Macao’s six gaming operators reaffirmed their formal commitment to invest a total of MOP 108.7 billion (US$13.5 billion) in non-gaming attractions over a 10-year period starting next year.
The six companies, which signed their concession agreements with the government on Friday, reiterated their investment pledges during a joint conference at the Macau World Trade Centre on Saturday morning. The event was also attended by Secretary for Administration and Justice, Andre Cheong Weng Chon, who chaired the government’s gaming concession bidding committee, and Secretary for Economy and Finance Lei Wai Nong, whose portfolio includes supervision of the gaming sector.
On Friday, Chief Executive Ho Iat Seng signed the six concession agreements, which will take effect on 1 January 2023 and have a validity of 10 years.
During the concession tender earlier this year, the government had requested the bidders to focus their proposals on priority investment in non-gaming attractions and initiatives to attract more foreign visitors to Macao.
Tourists from mainland China, Hong Kong and Taiwan accounted for some 90 per cent of Macao’s visitor arrivals in the pre-pandemic year of 2019.
The incumbent gaming operators’ investment promises are listed in their respective concession agreements. The operators also pledged to invest a total of MOP 10.1 billion in gaming facilities during the concession period.
The six operators were represented by senior representatives during Saturday’s press conference.
MGM Grand Paradise, represented by Pansy Ho, said that its plans to invest MOP 15 billion in non-gaming elements such as culture, health tourism and gastronomy, as well as initiatives to attract more foreign visitors to Macao, while its total investment during the concession period would amount to MOP 16.7 billion. MGM also announced the launch of an incubator hub for culture and art businesses and an entertainment complex.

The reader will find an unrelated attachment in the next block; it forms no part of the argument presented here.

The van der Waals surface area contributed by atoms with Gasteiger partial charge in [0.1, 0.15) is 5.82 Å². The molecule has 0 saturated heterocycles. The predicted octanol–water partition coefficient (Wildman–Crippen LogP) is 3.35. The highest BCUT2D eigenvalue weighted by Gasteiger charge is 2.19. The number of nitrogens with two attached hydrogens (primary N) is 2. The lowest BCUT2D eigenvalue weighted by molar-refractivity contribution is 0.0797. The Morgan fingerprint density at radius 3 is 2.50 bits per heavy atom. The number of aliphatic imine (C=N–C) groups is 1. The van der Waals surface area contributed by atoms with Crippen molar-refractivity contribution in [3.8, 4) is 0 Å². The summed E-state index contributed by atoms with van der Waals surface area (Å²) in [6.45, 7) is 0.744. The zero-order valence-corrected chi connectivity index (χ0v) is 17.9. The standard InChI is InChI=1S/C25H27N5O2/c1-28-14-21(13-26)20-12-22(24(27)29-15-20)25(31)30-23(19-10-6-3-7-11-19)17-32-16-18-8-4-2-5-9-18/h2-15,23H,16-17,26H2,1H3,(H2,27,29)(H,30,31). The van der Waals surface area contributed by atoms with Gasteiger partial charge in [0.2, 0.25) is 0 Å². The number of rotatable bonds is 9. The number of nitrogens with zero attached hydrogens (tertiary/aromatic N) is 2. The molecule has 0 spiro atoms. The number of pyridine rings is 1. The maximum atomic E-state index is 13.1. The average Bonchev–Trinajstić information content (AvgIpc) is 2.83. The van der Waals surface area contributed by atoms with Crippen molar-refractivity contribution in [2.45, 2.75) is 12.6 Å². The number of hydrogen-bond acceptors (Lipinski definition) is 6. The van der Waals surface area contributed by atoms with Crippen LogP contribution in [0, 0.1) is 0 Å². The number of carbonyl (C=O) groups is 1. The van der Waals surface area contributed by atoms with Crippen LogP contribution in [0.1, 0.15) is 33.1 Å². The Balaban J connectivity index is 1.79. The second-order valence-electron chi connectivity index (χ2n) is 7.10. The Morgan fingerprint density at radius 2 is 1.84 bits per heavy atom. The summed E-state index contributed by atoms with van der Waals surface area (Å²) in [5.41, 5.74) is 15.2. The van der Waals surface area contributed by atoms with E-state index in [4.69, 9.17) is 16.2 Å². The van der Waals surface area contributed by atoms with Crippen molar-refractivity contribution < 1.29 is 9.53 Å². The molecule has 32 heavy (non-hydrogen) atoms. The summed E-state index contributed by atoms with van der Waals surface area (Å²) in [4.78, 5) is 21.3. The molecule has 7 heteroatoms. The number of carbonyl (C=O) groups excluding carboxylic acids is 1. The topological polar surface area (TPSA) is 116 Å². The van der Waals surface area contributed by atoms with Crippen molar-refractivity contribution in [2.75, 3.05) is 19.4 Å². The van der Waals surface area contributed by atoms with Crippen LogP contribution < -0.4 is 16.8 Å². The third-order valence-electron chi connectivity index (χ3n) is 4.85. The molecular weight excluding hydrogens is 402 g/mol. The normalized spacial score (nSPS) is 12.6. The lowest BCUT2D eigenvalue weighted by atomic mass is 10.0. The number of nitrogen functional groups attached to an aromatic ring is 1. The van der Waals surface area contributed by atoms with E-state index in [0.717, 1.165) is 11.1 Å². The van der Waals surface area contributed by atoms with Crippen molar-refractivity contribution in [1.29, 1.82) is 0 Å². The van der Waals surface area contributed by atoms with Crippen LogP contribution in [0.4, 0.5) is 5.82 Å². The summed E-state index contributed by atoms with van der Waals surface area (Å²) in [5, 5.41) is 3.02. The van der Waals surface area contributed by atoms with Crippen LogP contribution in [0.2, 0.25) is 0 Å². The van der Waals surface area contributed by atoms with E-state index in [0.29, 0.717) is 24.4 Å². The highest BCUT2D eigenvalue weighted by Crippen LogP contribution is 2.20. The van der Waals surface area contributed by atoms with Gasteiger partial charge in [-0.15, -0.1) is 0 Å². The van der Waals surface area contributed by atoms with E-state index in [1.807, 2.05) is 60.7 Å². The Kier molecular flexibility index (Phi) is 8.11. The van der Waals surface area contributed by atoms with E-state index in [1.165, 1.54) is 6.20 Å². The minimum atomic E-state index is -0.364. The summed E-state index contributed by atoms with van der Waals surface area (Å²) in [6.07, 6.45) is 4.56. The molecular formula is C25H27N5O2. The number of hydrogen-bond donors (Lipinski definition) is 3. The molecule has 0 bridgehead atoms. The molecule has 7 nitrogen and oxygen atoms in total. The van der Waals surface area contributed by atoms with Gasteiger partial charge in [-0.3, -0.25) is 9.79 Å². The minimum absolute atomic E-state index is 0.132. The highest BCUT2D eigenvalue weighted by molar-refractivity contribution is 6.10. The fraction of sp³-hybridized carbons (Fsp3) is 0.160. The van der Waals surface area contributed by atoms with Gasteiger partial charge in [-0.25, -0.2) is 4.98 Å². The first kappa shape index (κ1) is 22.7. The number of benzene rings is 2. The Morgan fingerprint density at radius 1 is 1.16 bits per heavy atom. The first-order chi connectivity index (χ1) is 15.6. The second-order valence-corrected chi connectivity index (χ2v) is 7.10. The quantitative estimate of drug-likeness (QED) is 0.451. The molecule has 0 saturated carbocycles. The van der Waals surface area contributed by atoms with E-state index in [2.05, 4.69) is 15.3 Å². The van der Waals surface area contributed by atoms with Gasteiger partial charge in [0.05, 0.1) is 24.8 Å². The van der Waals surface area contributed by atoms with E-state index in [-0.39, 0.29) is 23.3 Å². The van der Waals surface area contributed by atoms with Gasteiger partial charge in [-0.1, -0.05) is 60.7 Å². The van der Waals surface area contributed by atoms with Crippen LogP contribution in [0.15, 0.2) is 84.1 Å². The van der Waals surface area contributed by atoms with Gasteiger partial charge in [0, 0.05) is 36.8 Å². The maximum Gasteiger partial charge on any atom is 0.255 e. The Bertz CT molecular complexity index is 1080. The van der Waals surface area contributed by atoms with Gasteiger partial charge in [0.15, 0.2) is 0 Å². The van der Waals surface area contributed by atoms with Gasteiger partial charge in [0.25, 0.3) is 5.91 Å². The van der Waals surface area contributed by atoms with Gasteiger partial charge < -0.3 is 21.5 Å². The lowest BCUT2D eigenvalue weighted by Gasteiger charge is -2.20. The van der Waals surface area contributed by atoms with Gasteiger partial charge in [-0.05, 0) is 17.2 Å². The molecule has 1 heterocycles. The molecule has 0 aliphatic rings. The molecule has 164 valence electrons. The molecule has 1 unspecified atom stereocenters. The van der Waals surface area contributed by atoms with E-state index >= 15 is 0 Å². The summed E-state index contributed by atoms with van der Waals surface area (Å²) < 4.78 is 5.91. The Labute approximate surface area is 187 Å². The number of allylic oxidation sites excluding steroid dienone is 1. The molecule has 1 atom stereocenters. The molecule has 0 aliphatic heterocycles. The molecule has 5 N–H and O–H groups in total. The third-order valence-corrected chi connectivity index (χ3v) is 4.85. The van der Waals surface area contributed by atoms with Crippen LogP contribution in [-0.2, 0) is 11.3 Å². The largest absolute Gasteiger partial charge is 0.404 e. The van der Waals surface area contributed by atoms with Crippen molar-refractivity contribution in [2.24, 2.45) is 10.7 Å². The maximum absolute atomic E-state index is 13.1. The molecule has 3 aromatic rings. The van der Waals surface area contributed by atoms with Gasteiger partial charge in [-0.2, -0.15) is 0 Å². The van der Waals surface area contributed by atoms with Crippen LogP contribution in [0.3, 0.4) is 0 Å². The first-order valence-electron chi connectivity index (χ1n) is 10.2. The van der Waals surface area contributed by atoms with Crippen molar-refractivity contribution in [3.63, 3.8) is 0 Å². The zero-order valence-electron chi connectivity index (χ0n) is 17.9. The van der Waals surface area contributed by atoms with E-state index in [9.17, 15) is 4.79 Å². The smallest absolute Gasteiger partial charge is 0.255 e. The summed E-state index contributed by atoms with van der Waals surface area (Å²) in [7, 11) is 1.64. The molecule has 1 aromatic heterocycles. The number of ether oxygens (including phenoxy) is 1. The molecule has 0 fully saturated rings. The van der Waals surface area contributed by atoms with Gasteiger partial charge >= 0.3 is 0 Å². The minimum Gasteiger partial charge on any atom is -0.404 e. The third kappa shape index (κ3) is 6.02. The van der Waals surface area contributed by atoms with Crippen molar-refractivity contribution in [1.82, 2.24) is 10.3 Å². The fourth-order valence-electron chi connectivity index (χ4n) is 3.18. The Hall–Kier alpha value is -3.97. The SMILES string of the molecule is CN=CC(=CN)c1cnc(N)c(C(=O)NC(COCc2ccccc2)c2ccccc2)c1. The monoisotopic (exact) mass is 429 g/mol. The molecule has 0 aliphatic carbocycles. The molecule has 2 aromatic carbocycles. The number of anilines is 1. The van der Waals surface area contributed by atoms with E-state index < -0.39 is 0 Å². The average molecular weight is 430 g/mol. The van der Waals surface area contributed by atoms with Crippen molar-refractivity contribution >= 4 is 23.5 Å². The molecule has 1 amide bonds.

Galaxy Casino, represented by Francis Lui and Buddy Lam, said that MOP 27.5 billion of its total 10-year investment of MOP 28.5 billion would focus on attracting more foreign visitors to Macao. The company also pledged to build a high-tech theme park, art museum, 4,000-seat theatre for music performances, a concert hall for classical music and opera, and “Asia’s best venue” for variety shows.
Venetian Macau, represented by Wilfred Wong, reaffirmed his company’s pledge to invest MOP 27.8 billion of its promised 10-year investment of MOP 30.2 billion in non-gaming attractions, the further development of the MICE segment in particular, as well as the setting-up of an incubator centre to help develop Macao’s entrepreneurship and technological innovation, and a themed garden combining elements from gardens in Singapore and London.
Melco Resorts, represented by Lawrence Ho, said the company intended to invest MOP 10 billion during the concession period in non-gaming attractions, such as 90 resident shows by famous artists from Hong Kong, among them Aaron Kwok Fu-shing and Leon Lai Ming, between next year and 2025, as well as shows by artists from overseas. The company also announced the relaunch of its House of Dancing Water show in 2024 and the construction of an indoor water park.
Wynn Resorts, represented by Linda Chen, reaffirmed the company’s commitment to invest MOP 13 billion over the next 10 years in non-gaming facilities and initiatives to attract foreign visitors, such as by cooperating with airlines. The company also announced plans to build a theatre for shows tailor-made for Macao, an international cuisine hub and an “interactive and immersive” entertainment centre.
SJM Resorts, represented by Daisy Ho, said her company would invest MOP 13 billion during the concession period in non-gaming attractions and programmes to attract more foreign visitors to Macao. She also announced plans to renovate the company’s Lisboa flagship hotel-casino and to redevelop Macao’s main thoroughfare, Avenida de Almeida Ribeiro, and parts of the waterfront the Inner Harbour, including the Ponte 14 & 16 properties.
The government’s international tender drew seven bidders – Macao’s six incumbent gaming operators and a local affiliate of Malaysian’s gaming giant Genting, which failed in its bid.
Macao’s first gaming concessions were granted by its then-Portuguese administration in the mid-19th century. Macao’s gaming concessions give the government much more leeway over how the gaming industry is run than conventional business licences, The Macau Post Daily reported.